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Death Toll From Bootleg Alcohol Poisoning In Russia Rises To 29


In Russia, people often seek out cheaper, bootleg options to store-bought vodka. (file photos)
In Russia, people often seek out cheaper, bootleg options to store-bought vodka. (file photos)

Russian officials said the number of people who have died after drinking bootleg alcohol had jumped to 29, as investigators detained more people in the southern region of Orenburg.

A local government official told the Orenday news outlet that 28 people were hospitalized with at least 13 of them in serious condition.

Police in Orenburg are currently carrying out a mass inspection of stores in search of counterfeit alcohol.

Local news reports said at least six people had been detained since the first reports of the people falling ill on October 7.

Those detained include one man who was arrested for allegedly distilling the booze at his house, and three others for distributing the alcohol in local shops.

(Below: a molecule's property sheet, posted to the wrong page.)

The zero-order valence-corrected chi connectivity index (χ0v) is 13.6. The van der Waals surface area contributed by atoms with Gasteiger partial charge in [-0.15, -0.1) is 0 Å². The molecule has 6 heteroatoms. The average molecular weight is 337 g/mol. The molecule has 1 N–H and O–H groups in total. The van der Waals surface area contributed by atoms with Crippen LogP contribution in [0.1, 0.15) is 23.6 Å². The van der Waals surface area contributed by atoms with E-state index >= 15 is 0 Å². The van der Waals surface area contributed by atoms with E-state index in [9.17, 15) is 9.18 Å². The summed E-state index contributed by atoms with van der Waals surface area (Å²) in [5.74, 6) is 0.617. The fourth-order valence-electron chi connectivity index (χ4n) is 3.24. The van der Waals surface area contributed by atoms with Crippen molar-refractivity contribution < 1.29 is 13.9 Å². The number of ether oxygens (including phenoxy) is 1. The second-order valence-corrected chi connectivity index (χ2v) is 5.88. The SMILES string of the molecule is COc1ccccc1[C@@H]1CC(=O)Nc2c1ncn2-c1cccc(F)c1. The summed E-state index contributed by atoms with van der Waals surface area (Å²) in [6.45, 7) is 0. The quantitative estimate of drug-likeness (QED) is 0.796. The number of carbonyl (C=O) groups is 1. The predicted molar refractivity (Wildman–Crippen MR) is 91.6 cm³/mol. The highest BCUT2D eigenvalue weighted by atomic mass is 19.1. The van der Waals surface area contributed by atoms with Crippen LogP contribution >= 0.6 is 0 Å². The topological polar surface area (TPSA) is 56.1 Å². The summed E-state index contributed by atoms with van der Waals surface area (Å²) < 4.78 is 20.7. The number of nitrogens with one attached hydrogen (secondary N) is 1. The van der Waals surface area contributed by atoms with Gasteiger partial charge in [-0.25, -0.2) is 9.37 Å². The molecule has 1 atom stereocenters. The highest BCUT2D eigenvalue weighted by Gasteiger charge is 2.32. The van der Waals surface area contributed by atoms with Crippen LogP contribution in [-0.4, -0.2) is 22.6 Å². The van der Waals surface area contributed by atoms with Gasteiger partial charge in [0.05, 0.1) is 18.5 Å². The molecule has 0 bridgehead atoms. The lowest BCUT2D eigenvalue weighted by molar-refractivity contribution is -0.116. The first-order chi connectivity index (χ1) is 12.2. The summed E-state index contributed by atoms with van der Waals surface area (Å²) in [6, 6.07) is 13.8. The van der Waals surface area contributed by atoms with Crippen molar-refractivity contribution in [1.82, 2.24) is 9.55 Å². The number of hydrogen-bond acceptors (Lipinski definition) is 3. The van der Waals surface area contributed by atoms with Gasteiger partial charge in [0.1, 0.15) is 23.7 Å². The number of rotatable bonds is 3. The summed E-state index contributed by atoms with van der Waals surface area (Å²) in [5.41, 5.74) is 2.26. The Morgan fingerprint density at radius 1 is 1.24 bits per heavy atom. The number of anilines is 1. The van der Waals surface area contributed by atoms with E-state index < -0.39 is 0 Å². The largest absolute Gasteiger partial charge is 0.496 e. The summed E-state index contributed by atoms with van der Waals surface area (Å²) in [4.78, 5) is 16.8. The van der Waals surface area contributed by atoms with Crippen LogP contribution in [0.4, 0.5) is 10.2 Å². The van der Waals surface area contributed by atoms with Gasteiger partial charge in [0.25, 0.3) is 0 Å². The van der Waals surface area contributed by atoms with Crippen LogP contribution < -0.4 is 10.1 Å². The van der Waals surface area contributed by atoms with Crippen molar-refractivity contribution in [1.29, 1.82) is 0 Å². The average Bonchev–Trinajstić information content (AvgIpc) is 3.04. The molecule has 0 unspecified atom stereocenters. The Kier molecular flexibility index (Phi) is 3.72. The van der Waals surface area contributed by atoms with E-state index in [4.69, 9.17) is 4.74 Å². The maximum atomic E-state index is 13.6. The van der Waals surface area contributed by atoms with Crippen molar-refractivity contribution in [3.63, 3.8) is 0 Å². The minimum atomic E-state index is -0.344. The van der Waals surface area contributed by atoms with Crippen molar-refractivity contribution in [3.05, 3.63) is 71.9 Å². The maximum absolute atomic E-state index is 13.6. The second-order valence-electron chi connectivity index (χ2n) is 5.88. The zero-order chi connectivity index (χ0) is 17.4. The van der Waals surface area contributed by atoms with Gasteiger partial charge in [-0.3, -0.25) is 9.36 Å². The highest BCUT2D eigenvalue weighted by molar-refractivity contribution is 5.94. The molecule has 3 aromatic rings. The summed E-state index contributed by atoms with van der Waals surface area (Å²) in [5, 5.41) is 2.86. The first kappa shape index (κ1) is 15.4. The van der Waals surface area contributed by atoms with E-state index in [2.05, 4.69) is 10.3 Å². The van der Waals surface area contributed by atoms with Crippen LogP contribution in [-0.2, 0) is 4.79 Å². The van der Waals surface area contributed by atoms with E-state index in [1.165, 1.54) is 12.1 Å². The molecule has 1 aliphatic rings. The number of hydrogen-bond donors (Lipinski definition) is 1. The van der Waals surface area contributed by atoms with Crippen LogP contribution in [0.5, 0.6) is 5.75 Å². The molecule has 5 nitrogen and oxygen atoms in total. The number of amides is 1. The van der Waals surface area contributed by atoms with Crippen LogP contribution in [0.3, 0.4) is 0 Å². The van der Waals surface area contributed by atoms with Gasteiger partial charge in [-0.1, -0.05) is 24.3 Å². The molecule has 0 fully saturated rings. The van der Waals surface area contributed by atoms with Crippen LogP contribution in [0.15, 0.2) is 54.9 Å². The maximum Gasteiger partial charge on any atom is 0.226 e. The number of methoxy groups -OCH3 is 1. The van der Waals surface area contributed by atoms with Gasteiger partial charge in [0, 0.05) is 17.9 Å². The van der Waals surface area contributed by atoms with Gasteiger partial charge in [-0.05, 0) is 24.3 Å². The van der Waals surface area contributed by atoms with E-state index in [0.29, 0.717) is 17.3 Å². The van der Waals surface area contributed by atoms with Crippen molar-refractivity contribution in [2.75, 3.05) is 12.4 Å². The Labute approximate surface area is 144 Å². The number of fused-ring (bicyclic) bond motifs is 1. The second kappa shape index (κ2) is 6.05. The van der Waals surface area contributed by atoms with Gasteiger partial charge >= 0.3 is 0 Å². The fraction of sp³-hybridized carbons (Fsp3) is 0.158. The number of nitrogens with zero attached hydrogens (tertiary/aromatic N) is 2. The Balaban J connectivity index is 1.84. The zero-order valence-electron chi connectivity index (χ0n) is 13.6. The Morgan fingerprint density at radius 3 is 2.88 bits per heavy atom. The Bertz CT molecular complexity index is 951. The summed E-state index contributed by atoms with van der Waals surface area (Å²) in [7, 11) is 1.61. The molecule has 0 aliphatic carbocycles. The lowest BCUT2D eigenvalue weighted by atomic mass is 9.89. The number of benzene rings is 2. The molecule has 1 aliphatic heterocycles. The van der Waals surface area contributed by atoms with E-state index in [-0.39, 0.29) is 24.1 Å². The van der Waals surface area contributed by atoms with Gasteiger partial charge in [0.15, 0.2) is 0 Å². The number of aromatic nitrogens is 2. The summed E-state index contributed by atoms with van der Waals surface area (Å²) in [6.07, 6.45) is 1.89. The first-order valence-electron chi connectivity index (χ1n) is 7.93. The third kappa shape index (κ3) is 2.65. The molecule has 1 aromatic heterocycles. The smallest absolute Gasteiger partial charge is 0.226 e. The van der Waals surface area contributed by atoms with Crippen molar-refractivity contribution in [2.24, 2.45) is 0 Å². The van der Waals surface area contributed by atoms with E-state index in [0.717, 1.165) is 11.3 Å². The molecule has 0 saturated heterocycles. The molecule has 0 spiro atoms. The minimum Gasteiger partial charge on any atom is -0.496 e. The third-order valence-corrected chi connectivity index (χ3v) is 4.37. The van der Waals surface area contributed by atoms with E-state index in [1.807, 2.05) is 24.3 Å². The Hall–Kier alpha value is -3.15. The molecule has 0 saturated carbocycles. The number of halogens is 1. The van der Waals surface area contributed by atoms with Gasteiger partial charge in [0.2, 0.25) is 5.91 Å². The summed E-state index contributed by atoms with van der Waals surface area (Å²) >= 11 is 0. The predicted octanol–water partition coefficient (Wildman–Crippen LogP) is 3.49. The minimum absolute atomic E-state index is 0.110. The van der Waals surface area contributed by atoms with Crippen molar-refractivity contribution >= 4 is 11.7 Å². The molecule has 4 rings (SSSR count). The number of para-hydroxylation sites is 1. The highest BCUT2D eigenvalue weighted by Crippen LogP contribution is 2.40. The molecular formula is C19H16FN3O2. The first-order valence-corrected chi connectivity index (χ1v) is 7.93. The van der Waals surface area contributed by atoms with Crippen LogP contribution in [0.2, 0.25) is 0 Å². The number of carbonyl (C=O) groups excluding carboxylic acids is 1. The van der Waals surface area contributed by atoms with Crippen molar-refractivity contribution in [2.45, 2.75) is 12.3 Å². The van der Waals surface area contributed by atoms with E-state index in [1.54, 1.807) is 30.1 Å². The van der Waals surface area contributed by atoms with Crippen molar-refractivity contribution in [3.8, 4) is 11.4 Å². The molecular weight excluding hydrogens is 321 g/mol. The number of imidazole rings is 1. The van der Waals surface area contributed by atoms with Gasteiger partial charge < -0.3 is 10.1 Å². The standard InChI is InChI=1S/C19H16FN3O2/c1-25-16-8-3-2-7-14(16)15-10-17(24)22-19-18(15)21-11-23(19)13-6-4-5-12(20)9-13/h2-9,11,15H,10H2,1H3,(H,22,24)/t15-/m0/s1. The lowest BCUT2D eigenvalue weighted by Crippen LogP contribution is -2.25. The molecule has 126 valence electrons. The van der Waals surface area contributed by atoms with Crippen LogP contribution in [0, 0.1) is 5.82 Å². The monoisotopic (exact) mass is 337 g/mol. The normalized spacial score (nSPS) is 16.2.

Poisonings involving homemade, bootleg alcohol occur regularly in Russia as people seek out cheaper options to store-bought vodka.

Like many countries around the world, Russia is currently experiencing a sharp rise in food prices. Russian inflation exceeded 7 percent in September, a five-year high.

In December 2016, 78 people died in and around the Siberian city of Irkutsk after drinking a scented herbal bath lotion that contained methanol -- a toxic type of industrial alcohol.

Methanol poisoning symptoms -- including headache, vomiting, abdominal pain, and vertigo -- take a while to surface. Most victims seek medical care after a significant delay, which contributes to the high level of morbidity and mortality, experts say.

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